Work on Your Stroke Form
We all develop bad habits when we swim, and it can be hard to correct them later in the season when you are focusing on speed and intensity. Now is a great time to work on your body positioning and stroke.
It all starts with your head, so be sure that your head and neck are relaxed, and that you are tilting your head slightly forward as you swim. Doing so makes you more streamlined and has a positive domino effect on the positioning of your neck and spine.
Be sure to do a nice, smooth S-shaped stroke that is long and complete. Many triathletes who have short, hard pulls would be better-served to have longer pulls that are more relaxed, as this creates maximum momentum and efficiency.
Join a Masters Swim Program
Masters swim groups are organized classes of swimmers who get together regularly to swim under the instruction of a coach. A common Masters setup might be 10 swimmers of varying ability with one coach.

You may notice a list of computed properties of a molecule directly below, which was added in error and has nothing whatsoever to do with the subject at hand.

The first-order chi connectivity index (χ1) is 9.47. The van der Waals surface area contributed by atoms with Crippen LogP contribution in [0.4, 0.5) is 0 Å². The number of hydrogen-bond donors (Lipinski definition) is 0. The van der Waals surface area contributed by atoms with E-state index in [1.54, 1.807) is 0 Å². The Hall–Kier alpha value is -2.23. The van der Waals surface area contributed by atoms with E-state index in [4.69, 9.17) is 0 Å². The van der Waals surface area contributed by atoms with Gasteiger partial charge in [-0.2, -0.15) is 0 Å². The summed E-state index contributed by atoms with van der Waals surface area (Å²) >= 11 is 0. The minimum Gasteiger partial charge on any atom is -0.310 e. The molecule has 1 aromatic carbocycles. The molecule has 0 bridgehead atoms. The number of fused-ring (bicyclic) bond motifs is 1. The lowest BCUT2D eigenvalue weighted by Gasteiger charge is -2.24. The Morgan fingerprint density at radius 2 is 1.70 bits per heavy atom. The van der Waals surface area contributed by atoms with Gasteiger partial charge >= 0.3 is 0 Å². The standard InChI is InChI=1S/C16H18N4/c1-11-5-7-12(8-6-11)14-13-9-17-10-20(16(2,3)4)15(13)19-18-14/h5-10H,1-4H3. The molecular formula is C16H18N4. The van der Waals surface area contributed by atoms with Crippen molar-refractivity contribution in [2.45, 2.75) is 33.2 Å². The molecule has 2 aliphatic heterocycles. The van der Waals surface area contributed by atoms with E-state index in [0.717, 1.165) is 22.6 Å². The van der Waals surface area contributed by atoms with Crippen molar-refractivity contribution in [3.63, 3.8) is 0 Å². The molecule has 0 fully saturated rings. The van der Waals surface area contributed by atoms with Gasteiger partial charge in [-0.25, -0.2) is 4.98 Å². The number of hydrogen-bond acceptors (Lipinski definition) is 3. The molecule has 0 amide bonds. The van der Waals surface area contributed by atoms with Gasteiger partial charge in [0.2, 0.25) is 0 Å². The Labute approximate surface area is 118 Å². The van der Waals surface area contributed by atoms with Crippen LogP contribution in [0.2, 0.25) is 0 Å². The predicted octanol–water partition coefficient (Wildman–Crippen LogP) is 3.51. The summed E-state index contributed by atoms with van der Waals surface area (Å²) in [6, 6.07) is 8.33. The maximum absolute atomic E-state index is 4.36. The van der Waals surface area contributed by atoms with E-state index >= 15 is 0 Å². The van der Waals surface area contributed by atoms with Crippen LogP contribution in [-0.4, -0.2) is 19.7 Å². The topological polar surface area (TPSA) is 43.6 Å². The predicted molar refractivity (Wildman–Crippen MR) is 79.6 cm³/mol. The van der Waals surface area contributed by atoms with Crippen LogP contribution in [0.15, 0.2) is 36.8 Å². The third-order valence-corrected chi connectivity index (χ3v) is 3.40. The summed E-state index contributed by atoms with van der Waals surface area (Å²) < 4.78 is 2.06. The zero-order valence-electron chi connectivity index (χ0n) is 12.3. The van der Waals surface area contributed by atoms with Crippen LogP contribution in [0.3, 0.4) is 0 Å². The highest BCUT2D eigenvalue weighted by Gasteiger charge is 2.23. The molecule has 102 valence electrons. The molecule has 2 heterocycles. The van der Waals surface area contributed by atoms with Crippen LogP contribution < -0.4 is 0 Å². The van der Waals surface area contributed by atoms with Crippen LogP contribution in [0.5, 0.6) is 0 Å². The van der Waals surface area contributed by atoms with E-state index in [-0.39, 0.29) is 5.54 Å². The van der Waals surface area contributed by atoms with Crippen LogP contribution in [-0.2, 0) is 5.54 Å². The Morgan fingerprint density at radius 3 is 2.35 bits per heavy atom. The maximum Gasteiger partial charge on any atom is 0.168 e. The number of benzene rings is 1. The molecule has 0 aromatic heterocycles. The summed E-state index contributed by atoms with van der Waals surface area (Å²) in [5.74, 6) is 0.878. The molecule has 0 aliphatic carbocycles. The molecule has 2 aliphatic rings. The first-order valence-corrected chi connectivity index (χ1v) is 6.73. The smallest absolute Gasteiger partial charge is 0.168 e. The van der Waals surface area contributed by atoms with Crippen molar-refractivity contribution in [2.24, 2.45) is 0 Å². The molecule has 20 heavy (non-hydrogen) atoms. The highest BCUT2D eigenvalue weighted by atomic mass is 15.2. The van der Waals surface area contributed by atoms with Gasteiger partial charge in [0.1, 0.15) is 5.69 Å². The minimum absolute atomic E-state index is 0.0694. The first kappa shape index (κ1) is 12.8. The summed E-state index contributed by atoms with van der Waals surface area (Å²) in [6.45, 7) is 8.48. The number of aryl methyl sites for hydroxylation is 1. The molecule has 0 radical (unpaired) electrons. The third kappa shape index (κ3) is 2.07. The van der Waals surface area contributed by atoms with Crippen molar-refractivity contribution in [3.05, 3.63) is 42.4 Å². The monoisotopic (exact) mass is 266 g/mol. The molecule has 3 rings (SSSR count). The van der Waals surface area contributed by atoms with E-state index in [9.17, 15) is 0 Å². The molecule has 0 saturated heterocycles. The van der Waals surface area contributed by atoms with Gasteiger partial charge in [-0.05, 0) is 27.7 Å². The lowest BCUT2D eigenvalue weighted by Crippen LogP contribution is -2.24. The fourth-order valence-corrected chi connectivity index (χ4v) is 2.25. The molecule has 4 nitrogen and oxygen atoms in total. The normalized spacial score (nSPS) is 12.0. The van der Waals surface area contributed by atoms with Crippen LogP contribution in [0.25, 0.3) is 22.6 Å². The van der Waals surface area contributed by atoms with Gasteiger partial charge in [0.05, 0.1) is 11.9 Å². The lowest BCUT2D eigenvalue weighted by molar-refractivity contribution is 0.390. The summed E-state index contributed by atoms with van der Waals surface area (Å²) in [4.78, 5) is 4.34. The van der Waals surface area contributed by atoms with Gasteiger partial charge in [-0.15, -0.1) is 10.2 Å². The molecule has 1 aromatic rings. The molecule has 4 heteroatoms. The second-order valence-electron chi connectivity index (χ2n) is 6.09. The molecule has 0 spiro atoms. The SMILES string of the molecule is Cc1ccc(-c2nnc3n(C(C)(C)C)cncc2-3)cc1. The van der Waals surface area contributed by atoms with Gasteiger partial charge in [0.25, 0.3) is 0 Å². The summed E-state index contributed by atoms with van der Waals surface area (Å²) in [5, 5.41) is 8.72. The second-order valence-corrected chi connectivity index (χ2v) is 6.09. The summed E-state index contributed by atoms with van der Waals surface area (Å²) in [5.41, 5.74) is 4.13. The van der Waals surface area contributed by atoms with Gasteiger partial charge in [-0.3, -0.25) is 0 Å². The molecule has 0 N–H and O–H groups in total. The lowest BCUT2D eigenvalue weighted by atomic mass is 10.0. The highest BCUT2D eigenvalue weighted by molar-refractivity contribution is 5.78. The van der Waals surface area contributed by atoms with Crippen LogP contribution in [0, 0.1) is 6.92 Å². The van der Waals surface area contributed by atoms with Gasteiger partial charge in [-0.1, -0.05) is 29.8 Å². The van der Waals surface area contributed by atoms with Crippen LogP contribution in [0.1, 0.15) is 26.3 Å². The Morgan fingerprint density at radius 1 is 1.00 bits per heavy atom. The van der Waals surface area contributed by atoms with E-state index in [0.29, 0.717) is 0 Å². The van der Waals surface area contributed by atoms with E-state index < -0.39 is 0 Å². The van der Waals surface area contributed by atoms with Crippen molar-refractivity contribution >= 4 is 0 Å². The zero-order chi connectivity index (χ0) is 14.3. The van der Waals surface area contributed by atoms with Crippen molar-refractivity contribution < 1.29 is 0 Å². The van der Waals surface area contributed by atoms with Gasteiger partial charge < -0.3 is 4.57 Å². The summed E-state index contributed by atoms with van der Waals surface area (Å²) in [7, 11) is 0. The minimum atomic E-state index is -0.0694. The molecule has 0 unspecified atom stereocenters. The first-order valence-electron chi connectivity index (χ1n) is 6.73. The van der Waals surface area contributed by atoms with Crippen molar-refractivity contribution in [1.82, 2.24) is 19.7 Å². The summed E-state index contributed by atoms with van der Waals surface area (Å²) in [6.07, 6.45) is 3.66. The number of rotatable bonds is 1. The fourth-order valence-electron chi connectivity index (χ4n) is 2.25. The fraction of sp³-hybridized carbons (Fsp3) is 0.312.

While there is some structure to the workout, much of it will be focused on getting your yardage in while getting tips on form and technique. A Masters swim can be a great place to get tips on technique while providing the benefit of a group workout.
You don't have to commit for a long period of time—a typical Masters class runs for about a month, during which time there are usually eight classes. Most health clubs and YMCAs offer a Masters swimming program.
Focusing on your swim technique now can shave valuable time off your next triathlon and leave you with more energy for the bike and run.
Search for a swim clinic.